Recent Patents on Bacteriocins: Food and Biomedical Applications
Zineb Benmechernene, Inmaculada Fernandez-No, Mebrouk Kihal, Karola Bohme, Pilar Calo-Mata and Jorge Barros-Velazquez
Pages 66-73 (8)
Most types of bacteria produce bacteriocins, which are proteinaceous extracellular compounds that can inhibit
the growth of other undesirable microorganisms. Bacteriocins are receiving increasing attention, due to their many applications,
ranging from their initial application in strategies for food preservation to more recent proposed uses in biomedical
strategies aimed at fighting certain bacterial infections. Thus, while nisin has a long history of use as a safe additive in
certain food products for the purpose of food preservation, certain bacteriocin-producing lactic acid bacteria, which are
generally recognised as safe microorganisms, or their extracellular extracts are receiving increased attention as protective
cultures or antimicrobial extracts in minimally processed food products. More recently, a number of these bacteriocinproducing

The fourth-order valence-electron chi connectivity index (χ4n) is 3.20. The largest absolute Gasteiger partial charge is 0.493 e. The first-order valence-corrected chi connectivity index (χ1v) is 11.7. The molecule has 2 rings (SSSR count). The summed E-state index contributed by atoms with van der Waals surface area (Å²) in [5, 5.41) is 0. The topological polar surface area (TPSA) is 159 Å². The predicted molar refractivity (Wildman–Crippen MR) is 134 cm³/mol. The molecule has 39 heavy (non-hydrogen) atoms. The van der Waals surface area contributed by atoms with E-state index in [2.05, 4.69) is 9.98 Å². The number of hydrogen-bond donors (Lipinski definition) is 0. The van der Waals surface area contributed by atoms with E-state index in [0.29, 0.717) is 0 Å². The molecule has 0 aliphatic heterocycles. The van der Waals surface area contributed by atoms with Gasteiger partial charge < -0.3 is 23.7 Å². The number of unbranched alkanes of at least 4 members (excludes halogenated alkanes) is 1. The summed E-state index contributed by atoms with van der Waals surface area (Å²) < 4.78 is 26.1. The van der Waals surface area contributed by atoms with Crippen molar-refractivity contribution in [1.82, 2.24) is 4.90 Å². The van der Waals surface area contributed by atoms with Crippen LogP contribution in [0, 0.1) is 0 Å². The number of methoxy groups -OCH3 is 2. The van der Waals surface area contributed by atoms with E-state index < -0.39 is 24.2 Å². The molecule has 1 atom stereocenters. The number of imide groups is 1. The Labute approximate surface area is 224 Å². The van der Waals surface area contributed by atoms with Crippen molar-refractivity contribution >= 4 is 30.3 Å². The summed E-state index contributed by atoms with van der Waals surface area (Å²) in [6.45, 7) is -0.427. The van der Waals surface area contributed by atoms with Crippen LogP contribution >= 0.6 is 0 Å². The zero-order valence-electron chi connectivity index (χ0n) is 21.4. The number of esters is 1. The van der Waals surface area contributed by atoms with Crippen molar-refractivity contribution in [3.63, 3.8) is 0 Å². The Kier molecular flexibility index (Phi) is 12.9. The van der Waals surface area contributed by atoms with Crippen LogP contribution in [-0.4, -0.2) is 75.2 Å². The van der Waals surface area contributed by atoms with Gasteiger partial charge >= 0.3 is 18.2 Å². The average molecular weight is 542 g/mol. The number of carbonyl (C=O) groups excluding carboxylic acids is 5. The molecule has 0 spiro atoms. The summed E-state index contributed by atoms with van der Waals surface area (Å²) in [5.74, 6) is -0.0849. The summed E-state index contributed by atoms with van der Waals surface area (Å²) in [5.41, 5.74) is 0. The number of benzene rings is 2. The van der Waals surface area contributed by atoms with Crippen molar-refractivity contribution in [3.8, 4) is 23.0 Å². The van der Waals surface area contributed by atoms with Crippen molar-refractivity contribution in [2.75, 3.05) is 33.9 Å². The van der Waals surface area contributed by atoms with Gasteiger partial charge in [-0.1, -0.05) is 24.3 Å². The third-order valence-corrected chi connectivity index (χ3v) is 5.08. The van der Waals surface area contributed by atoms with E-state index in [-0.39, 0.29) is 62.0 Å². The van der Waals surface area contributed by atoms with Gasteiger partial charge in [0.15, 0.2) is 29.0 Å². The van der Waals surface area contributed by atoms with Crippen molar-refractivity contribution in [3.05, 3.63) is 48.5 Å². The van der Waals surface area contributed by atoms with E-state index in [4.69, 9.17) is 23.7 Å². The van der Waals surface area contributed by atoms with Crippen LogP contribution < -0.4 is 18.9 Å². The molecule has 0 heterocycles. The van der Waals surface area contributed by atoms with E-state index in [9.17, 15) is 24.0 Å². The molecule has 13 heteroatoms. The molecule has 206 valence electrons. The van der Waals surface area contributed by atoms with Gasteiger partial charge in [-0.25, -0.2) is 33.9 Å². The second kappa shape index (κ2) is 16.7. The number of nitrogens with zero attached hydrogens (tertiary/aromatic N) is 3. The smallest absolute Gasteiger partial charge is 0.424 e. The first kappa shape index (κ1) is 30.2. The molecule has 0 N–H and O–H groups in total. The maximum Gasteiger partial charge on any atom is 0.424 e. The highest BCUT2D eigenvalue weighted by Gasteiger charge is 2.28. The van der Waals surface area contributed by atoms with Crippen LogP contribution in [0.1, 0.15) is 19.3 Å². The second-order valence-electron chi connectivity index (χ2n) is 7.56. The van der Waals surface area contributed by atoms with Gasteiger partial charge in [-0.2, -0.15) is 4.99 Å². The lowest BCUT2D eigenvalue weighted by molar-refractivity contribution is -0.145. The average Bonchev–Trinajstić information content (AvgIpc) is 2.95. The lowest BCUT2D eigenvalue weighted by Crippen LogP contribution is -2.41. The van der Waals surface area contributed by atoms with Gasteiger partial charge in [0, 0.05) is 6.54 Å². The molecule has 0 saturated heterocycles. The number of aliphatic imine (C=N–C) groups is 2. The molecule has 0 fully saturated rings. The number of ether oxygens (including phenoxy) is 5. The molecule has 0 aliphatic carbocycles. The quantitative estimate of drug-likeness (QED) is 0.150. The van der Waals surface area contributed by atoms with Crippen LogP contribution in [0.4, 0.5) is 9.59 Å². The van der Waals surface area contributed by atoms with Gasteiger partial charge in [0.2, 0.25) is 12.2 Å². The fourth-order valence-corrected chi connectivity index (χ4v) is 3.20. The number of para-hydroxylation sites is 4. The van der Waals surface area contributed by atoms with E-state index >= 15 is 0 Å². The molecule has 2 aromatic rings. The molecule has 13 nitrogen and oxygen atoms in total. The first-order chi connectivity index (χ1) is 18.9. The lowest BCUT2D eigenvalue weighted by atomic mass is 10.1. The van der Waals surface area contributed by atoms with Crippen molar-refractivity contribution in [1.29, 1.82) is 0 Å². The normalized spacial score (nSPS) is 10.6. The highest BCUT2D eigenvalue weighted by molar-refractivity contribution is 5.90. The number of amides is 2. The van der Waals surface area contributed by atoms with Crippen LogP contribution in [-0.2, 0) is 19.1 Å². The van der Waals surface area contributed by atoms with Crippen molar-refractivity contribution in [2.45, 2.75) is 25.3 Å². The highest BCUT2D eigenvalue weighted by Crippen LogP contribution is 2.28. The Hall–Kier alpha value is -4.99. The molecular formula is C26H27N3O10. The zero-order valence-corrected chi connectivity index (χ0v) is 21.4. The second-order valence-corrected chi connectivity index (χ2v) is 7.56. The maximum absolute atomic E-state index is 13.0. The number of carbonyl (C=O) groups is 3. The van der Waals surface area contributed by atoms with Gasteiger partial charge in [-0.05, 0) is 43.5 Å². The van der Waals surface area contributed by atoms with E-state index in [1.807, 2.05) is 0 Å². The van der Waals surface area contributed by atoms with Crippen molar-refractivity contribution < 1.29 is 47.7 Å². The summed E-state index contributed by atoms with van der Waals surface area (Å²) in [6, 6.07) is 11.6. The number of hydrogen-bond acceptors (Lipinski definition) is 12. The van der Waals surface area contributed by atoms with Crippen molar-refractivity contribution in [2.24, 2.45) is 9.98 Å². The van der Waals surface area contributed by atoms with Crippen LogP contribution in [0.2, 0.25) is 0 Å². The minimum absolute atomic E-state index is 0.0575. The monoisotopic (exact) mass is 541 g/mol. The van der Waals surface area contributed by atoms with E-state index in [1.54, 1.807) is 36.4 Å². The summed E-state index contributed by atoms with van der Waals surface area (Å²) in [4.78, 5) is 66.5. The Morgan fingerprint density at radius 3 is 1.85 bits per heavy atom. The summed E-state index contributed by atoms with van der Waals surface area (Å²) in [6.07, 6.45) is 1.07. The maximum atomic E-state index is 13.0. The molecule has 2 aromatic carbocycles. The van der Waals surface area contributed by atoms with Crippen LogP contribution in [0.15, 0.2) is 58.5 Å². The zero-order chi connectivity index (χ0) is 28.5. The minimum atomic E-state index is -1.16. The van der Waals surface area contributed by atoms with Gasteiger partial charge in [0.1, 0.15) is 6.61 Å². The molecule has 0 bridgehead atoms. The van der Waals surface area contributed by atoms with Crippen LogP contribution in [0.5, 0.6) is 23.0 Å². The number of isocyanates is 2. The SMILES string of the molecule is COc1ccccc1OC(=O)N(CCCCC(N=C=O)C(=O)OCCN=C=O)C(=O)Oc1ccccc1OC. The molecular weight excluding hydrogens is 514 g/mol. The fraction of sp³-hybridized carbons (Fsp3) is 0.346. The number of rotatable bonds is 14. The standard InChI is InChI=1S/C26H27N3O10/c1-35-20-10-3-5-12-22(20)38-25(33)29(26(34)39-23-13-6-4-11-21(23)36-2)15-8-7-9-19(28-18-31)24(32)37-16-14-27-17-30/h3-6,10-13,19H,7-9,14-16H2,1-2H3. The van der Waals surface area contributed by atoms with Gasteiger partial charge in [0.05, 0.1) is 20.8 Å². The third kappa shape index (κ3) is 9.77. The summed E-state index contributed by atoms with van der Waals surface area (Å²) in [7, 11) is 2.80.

cultures have been proposed for use in other applications, such as in probiotics, for the inhibition of biofilms in
the food industry, or even as coadjuvants of combined therapeutical strategies along with other antimicrobial agents in
biomedical applications. This review aims to provide a brief overview of the most relevant recent patents in this field.
Bacteriocins, lantiobiotics, IIa class, nisin, pediocin, anti-Listeria, food biopreservation, biopreservatives, bifidobacteria, bioprotective cultures, monocytogenes, spoilage microorganisms, Delicatessen
Department of Analytical Chemistry, Nutrition and Food Science, School of Veterinary Sciences/College of Biotechnology, University of Santiago de Compostela, Rua Carballo Calero s/n, Campus Lugo, E-27002 Lugo, Spain.